I'm not into PHP coding myself, so I'm probably missing something at the moment.
But one thing that I see is this:
$addresses = array();
$addresses = 'firstname.lastname@example.org';
$addresses = 'email@example.com';
$to = $addresses[$email_num];
The script does not verify that $email_num is a number, or that it is either a 1 or a 2.
$mailheaders = "From: $name <$email>";
$mailheaders .= "Reply-To: $email";
The script does not insert a linebreak between the From and Reply-To headers. The hole might very well be here - the script does not check the $name or $email values at all, allowing one to exploit the script by inserting their own headers such as Cc or Bcc.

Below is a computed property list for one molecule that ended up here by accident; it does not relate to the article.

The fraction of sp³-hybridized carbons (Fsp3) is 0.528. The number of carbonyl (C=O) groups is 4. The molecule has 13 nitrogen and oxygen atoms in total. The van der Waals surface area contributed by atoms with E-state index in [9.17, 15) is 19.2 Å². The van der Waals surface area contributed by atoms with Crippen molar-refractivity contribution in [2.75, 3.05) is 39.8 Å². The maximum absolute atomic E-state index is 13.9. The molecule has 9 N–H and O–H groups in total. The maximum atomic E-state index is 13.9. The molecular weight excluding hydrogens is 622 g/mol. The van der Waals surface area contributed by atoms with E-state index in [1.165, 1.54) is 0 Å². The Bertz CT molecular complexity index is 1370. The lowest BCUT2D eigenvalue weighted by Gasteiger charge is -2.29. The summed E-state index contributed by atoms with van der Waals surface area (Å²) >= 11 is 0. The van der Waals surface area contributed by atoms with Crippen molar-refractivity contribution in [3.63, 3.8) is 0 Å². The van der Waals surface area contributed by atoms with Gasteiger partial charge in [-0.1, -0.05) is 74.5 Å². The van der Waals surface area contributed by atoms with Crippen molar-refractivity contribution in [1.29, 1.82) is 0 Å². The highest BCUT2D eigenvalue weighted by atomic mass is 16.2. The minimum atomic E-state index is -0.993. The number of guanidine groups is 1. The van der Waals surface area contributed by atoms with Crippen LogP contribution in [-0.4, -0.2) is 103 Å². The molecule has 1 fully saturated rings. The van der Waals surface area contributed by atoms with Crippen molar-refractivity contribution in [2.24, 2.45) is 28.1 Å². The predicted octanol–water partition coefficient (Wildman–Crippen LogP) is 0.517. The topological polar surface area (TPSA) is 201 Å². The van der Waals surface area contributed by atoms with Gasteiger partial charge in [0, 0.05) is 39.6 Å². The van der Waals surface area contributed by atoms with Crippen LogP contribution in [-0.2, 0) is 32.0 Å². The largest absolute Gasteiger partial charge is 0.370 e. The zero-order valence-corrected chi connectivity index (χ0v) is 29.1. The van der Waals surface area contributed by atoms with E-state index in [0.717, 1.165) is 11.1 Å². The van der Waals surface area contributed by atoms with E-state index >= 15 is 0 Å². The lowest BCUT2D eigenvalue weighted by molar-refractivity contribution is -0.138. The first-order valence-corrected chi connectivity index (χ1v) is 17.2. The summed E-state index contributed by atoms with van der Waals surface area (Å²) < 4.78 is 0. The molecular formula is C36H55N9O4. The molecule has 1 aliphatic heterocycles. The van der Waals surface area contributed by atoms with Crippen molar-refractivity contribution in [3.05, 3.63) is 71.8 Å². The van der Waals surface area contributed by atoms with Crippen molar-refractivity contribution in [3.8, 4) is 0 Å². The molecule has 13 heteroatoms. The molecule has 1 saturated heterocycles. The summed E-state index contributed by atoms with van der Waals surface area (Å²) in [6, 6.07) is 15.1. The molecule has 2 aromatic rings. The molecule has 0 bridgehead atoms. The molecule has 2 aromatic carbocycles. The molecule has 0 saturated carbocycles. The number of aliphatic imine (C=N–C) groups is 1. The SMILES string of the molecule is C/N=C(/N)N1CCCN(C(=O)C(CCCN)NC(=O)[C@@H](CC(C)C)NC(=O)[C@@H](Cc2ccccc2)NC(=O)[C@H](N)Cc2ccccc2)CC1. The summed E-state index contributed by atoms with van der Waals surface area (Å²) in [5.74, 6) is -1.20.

When coding scripts that accept any type of input at all from untrusted sources such as an web site visitor, it is best to figure out exactly what type of input one expects and code the script to only accept that type of input. One should never assume that the input recieved is always valid and/or not an attempt to exploit a flaw.
Secondly, you probably would have been aware of the problem before it got out of hand if the script was logging its actions somehow. Obviously it should appear in the web server log files, but there is nothing stopping one from writing a script that maintains a log file of its own, including the logging the headers for security auditing.
Perl / MySQL / HTML+CSS